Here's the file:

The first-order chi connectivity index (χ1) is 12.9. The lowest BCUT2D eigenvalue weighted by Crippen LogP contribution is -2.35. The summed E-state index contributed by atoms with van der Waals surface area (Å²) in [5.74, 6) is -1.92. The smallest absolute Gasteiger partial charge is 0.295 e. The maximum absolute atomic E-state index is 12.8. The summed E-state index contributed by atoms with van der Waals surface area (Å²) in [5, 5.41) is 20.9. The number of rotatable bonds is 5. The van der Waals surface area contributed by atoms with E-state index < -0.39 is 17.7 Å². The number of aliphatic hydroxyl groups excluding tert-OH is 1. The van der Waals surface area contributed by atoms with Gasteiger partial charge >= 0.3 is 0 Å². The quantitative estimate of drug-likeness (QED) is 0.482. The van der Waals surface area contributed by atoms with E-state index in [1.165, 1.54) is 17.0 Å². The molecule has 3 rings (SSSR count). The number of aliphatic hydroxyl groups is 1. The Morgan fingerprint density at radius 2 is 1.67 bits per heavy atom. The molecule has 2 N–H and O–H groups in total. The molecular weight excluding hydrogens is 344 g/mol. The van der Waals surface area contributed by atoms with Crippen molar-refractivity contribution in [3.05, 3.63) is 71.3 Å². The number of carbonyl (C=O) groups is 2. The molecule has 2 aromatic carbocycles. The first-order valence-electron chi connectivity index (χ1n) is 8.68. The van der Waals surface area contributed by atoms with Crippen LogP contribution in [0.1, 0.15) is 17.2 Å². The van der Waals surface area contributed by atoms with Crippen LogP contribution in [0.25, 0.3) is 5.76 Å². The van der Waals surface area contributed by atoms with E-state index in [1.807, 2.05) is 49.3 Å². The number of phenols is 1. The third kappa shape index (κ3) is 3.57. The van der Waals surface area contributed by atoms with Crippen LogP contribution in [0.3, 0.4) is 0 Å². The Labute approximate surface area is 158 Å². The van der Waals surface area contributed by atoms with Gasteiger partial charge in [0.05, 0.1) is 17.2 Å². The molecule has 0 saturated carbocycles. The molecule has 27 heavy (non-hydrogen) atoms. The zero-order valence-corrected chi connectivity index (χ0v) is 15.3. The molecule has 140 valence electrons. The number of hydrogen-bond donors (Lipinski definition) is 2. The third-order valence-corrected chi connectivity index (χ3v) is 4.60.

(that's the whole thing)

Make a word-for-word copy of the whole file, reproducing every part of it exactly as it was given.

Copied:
The first-order chi connectivity index (χ1) is 12.9. The lowest BCUT2D eigenvalue weighted by Crippen LogP contribution is -2.35. The summed E-state index contributed by atoms with van der Waals surface area (Å²) in [5.74, 6) is -1.92. The smallest absolute Gasteiger partial charge is 0.295 e. The maximum absolute atomic E-state index is 12.8. The summed E-state index contributed by atoms with van der Waals surface area (Å²) in [5, 5.41) is 20.9. The number of rotatable bonds is 5. The van der Waals surface area contributed by atoms with E-state index < -0.39 is 17.7 Å². The number of aliphatic hydroxyl groups excluding tert-OH is 1. The van der Waals surface area contributed by atoms with Gasteiger partial charge >= 0.3 is 0 Å². The quantitative estimate of drug-likeness (QED) is 0.482. The van der Waals surface area contributed by atoms with E-state index in [1.165, 1.54) is 17.0 Å². The molecule has 3 rings (SSSR count). The number of aliphatic hydroxyl groups is 1. The Morgan fingerprint density at radius 2 is 1.67 bits per heavy atom. The molecule has 2 N–H and O–H groups in total. The molecular weight excluding hydrogens is 344 g/mol. The van der Waals surface area contributed by atoms with Crippen molar-refractivity contribution in [3.05, 3.63) is 71.3 Å². The number of carbonyl (C=O) groups is 2. The molecule has 2 aromatic carbocycles. The first-order valence-electron chi connectivity index (χ1n) is 8.68. The van der Waals surface area contributed by atoms with Crippen LogP contribution in [0.1, 0.15) is 17.2 Å². The van der Waals surface area contributed by atoms with Crippen LogP contribution in [0.25, 0.3) is 5.76 Å². The van der Waals surface area contributed by atoms with E-state index in [1.807, 2.05) is 49.3 Å². The number of phenols is 1. The third kappa shape index (κ3) is 3.57. The van der Waals surface area contributed by atoms with Crippen LogP contribution in [0.3, 0.4) is 0 Å². The Labute approximate surface area is 158 Å². The van der Waals surface area contributed by atoms with Gasteiger partial charge in [0.05, 0.1) is 17.2 Å². The molecule has 0 saturated carbocycles. The molecule has 27 heavy (non-hydrogen) atoms. The zero-order valence-corrected chi connectivity index (χ0v) is 15.3. The molecule has 140 valence electrons. The number of hydrogen-bond donors (Lipinski definition) is 2. The third-order valence-corrected chi connectivity index (χ3v) is 4.60.